The cloud is a historic game-changer, but 2018 will bring additional pressures for the companies moving to it.

Prediction #3: The hype around Artificial Intelligence will become deafening.

AI has enormous potential to transform business and society, but the hype will become even more unbearable in 2018, especially with significant advances in the technology from Apple, Google, Amazon and Microsoft.

In fact, it's gotten to the point that people are starting to wonder if all major AI advancements will be coming from the big companies. After all, they keep hiring as many AI scientists as they can find.

However, I predict that some of the most innovative and interesting work that will be coming out of AI will come from unexpected startups. The big companies are thinking about ways to iterate existing AI product lines (Alexa, Siri, Cortina, etc.), but will struggle thinking of ways to apply AI in ways that don't currently exist.

And if there's one thing for certain, the biggest impact of AI has not been invented yet. It's notoriously hard to imagine what hasn't been invented yet, but historically that has typically come from startups more often than it has from big companies.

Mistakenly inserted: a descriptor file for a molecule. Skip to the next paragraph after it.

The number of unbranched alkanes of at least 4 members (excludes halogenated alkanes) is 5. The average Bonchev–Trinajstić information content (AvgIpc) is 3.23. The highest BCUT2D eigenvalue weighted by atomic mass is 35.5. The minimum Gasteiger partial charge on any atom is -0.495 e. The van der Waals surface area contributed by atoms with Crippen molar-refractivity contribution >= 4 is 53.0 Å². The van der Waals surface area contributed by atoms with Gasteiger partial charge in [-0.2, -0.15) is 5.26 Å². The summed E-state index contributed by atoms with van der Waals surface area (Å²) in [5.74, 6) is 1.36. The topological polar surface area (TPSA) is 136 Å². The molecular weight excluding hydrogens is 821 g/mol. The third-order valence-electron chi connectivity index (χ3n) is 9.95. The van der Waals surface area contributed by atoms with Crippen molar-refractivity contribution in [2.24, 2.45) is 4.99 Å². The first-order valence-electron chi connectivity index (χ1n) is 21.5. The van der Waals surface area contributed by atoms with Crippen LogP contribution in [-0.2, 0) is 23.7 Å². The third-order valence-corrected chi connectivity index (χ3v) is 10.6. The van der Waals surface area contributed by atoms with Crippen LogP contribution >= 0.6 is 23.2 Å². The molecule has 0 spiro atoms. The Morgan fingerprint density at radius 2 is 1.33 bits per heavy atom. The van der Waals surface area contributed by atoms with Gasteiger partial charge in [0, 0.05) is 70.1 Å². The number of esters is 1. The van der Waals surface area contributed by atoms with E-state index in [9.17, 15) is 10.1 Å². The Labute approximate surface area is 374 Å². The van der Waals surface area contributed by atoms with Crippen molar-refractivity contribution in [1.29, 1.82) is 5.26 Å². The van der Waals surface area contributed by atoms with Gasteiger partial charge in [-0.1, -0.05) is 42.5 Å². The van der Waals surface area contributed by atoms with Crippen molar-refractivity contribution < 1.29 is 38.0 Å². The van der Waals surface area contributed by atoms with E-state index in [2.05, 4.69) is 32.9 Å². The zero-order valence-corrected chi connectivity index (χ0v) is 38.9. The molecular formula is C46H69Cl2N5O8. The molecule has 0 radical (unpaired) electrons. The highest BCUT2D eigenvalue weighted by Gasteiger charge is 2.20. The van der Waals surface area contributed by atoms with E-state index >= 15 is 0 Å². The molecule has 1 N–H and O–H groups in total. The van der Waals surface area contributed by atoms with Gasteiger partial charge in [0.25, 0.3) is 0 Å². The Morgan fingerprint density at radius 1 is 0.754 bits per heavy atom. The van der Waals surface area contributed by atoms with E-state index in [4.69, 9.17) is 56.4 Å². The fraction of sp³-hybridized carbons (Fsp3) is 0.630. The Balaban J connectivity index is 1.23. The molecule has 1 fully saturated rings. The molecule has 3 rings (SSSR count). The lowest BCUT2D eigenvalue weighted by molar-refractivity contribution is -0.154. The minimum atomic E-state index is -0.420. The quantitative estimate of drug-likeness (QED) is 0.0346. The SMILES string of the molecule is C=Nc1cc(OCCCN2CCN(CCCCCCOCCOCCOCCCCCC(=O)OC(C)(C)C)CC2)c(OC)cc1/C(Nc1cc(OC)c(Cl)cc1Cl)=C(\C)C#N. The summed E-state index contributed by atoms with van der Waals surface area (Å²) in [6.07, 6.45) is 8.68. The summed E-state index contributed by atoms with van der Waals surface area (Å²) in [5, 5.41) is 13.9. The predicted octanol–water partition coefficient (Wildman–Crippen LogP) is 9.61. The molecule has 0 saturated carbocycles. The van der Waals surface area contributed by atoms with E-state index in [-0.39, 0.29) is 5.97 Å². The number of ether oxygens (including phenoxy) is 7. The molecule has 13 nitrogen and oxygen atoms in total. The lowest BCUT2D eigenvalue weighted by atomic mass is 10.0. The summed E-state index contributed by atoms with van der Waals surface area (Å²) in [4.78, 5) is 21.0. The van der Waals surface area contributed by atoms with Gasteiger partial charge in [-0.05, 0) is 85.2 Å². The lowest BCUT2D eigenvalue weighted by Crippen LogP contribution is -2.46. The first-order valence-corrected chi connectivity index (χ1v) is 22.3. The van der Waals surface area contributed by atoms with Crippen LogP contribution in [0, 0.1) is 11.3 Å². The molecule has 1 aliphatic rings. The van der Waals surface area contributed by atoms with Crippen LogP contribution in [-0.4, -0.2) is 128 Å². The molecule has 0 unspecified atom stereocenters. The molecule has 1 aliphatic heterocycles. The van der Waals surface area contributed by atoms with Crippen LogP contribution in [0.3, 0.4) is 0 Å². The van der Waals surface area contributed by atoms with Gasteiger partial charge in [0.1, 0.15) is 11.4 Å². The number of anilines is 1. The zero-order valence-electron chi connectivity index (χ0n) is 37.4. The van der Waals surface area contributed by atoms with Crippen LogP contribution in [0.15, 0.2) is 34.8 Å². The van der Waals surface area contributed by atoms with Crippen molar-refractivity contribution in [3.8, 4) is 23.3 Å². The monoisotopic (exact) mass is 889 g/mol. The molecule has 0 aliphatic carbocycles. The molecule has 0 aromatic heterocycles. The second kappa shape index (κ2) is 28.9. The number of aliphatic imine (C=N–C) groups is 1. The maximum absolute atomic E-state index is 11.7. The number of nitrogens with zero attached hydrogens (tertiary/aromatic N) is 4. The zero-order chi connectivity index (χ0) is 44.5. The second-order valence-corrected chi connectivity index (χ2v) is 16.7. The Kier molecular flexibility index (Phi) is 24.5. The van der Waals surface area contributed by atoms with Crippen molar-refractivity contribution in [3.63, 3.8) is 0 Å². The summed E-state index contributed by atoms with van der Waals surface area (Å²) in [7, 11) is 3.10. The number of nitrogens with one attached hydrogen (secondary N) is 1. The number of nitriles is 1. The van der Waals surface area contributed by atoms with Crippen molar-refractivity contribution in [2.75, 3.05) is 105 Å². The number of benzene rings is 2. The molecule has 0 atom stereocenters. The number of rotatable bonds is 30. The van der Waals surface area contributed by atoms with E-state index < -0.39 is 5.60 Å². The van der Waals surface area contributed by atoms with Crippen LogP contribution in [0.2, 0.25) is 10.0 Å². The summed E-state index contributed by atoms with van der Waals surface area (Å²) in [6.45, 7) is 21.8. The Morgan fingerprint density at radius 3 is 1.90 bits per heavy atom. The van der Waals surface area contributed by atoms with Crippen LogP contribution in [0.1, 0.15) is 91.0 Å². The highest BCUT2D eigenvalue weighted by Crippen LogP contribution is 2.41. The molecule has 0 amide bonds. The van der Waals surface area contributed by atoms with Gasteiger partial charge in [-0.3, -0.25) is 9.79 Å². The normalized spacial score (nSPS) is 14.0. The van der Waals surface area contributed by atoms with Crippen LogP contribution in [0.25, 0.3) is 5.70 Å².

Prediction #4: Container adoption will continue to be impressive.

I write this prediction with egg on my face. In this space last year, I forecast that container hype will keep soaring while adoption will stay small. "Pitifully small" were my exact words. "Don't get me wrong," I wrote "It's not that I don't think containers won't take off. They just won't take off in 2017... Despite the hype, containers have a few more years before they are ready for the mainstream."

I was wrong. The aforementioned mandates from upper management to migrate to the cloud have put far more wind behind Docker's sails than I anticipated (even though I still maintain it's not always the right solution). That momentum is almost certain to continue and expand into 2018.

I look forward to re-visiting my predictions about vendor lock-in, cloud anxiety, AI hype and Docker adoption at this time next year. Happy holidays, all!

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About the Author

Lucas Carlson 

An IT veteran with more than 20 years of experience, Lucas Carlson is the vice president of strategy at Automic Software, the leader in business automation, where he is responsible for developing, refining and managing the execution of Automic's strategic technology goals. Most recently, Carlson served as CIO at CenturyLink, where he founded and ran the company's Innovation Lab. Previously, he founded and served as CEO of AppFog, an extremely successful PaaS company focused on connecting developers with infrastructure and services within seconds. Carlson led AppFog through an acquisition by CenturyLink in 2013.

Carlson is also a best-selling author, a technology keynote speaker with experience presenting at over 30 industry events and an innovative thought leader in the cloud space.   

Published Tuesday, November 14, 2017 7:28 AM by David Marshall